On the eve of a historic United Nations climate change summit, President Donald Trump announced a new climate action plan that could end the threat of global warming and allow his administration to move forward with the first-ever “America First” policy to reduce greenhouse gas emissions.
But while the new plan could signal a shift in direction for the administration, a major milestone was also set for U.S. energy policy.
Trump, a Republican who had long championed the Keystone XL pipeline, signed an executive order last week that would allow the administration to withdraw from the international agreement that sets greenhouse gas limits.
In doing so, he will likely allow the United State to exit the global carbon-cutting pact signed by the previous administration.
But the executive order is only the latest step by Trump, who in the past year has signaled a new, more aggressive approach to climate change and his administration has already pulled the United Kingdom out of the Paris Agreement.
The United States has long been at the forefront of climate action, and Trump has long promised to do everything he can to make the United Sates a world leader on the issue.
But while the climate is warming, he has taken some bold steps in his own country that have been criticized as climate-related.
During the 2016 presidential campaign, Trump proposed withdrawing from the Paris agreement, citing a new study that found that the agreement was causing global warming.
The administration later retracted its position, saying that it was merely “making a case” that the Paris deal had caused more warming.
The withdrawal from the agreement came amid a period in which Trump’s administration had been taking a tougher stance on climate change.
In August, the president announced that the Environmental Protection Agency would no longer enforce a regulation to protect against dangerous levels of carbon dioxide emissions.
The administration also withdrew from the Kyoto Protocol, a treaty that was designed to reduce global greenhouse gas concentrations, and the United Nations Framework Convention on Climate Change.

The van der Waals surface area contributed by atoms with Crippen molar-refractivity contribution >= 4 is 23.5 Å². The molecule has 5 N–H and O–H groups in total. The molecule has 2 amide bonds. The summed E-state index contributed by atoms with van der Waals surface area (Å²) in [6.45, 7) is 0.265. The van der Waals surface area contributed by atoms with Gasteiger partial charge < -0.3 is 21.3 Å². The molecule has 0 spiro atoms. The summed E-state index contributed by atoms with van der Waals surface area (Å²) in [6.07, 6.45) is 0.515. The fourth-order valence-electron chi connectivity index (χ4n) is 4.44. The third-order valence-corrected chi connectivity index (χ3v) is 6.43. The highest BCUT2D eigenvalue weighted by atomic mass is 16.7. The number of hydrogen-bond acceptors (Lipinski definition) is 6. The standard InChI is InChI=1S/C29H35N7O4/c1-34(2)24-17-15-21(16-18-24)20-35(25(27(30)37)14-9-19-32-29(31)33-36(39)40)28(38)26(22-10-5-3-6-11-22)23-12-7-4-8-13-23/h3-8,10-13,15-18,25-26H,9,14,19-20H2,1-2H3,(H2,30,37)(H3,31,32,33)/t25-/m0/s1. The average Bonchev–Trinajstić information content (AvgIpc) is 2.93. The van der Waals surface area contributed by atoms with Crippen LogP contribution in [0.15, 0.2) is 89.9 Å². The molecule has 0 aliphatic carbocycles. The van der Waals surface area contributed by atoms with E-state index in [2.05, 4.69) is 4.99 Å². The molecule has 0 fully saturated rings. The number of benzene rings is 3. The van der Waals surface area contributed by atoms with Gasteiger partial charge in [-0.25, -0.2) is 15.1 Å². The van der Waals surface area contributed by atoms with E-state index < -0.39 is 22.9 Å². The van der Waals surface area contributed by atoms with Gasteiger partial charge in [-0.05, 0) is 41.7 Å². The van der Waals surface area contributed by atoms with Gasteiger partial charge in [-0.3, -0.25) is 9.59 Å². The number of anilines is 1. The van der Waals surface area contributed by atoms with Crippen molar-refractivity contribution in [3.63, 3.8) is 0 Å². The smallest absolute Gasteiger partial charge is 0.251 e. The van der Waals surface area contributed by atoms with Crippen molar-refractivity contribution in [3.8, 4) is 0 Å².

Trump and his advisers have also taken aim at other international agreements, like the Paris climate deal, which was developed by nearly 200 countries and was ratified by the United Nation.
While Trump’s decision to pull out of that agreement has been criticized by some scientists and environmentalists, the move could potentially benefit the United states in the long term.
The new plan that Trump signed last week is a step forward in that direction, but it’s still far from a world-wide climate treaty.
It will not fully address the challenges facing developing nations and the growing number of developing nations that rely on fossil fuels, which will likely still have an impact.
The White House said the executive action would “take advantage of existing mechanisms and opportunities to reduce carbon pollution in the United the States and internationally,” and the administration’s Climate Action Plan would focus on three goals: reducing energy use, reducing emissions of heat-trapping gases, and lowering the level of carbon pollution.
The executive order also said that the United U.N. would work with the United state and other nations to “take aggressive steps to implement the Paris Accord and other global agreements.”
Trump and other administration officials have also expressed skepticism about the importance of the United nation joining the Paris accord, which they have criticized as “a U.n.-run, U.s.-managed charade.”
In the same way that the president has taken steps to weaken the Paris treaty and other international environmental agreements, Trump has also weakened the United s climate goals.
The United States pledged in the Paris declaration to cut greenhouse gas pollution by 40 percent from 2005 levels by 2030.
In 2017, Trump announced the UnitedStates would reduce its carbon emissions by 27 percent from 1990 levels by 2025.
While Trump has said he supports the Paris goal, the Uniteds commitment has been met with skepticism.
In a speech last month, Trump said the Paris accords were “a very, very bad deal” for the United country, and he pledged that “we are going to get rid of it.”
But on Monday, the White House confirmed that the new executive order will not significantly impact the Paris commitments, because the administration has not yet signed the agreement.
The Paris deal is a cornerstone of international climate change efforts, and its ratification was crucial for the Paris Protocol to be implemented.
The agreement’s goal is to limit global warming to 2 degrees Celsius (3.6 degrees Fahrenheit) above preindustrial levels.